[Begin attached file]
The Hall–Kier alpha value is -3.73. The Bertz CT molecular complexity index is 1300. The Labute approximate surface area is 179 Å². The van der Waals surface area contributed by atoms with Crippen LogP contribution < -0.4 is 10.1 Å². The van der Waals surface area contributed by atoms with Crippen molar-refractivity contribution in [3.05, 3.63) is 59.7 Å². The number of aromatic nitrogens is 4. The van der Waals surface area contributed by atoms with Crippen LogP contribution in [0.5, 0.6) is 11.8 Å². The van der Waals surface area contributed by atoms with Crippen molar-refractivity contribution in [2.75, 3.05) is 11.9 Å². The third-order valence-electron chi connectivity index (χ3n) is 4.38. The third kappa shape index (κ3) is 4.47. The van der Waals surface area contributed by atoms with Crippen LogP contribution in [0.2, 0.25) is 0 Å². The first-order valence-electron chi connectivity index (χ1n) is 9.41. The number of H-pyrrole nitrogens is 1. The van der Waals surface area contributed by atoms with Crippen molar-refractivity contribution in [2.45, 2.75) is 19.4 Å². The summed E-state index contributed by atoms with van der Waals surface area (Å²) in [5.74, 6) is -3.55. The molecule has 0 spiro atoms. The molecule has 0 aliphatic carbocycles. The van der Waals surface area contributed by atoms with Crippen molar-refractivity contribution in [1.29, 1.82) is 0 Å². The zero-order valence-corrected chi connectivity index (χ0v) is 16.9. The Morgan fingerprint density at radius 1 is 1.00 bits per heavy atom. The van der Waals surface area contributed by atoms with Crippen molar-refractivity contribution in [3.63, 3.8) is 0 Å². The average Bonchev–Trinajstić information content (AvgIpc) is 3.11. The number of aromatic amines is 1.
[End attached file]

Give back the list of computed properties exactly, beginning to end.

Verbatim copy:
The Hall–Kier alpha value is -3.73. The Bertz CT molecular complexity index is 1300. The Labute approximate surface area is 179 Å². The van der Waals surface area contributed by atoms with Crippen LogP contribution < -0.4 is 10.1 Å². The van der Waals surface area contributed by atoms with Crippen molar-refractivity contribution in [3.05, 3.63) is 59.7 Å². The number of aromatic nitrogens is 4. The van der Waals surface area contributed by atoms with Crippen LogP contribution in [0.5, 0.6) is 11.8 Å². The van der Waals surface area contributed by atoms with Crippen molar-refractivity contribution in [2.75, 3.05) is 11.9 Å². The third-order valence-electron chi connectivity index (χ3n) is 4.38. The third kappa shape index (κ3) is 4.47. The van der Waals surface area contributed by atoms with Crippen LogP contribution in [0.2, 0.25) is 0 Å². The first-order valence-electron chi connectivity index (χ1n) is 9.41. The number of H-pyrrole nitrogens is 1. The van der Waals surface area contributed by atoms with Crippen molar-refractivity contribution in [2.45, 2.75) is 19.4 Å². The summed E-state index contributed by atoms with van der Waals surface area (Å²) in [5.74, 6) is -3.55. The molecule has 0 spiro atoms. The molecule has 0 aliphatic carbocycles. The van der Waals surface area contributed by atoms with Crippen molar-refractivity contribution in [1.29, 1.82) is 0 Å². The zero-order valence-corrected chi connectivity index (χ0v) is 16.9. The Morgan fingerprint density at radius 1 is 1.00 bits per heavy atom. The van der Waals surface area contributed by atoms with Crippen molar-refractivity contribution in [3.63, 3.8) is 0 Å². The average Bonchev–Trinajstić information content (AvgIpc) is 3.11. The number of aromatic amines is 1.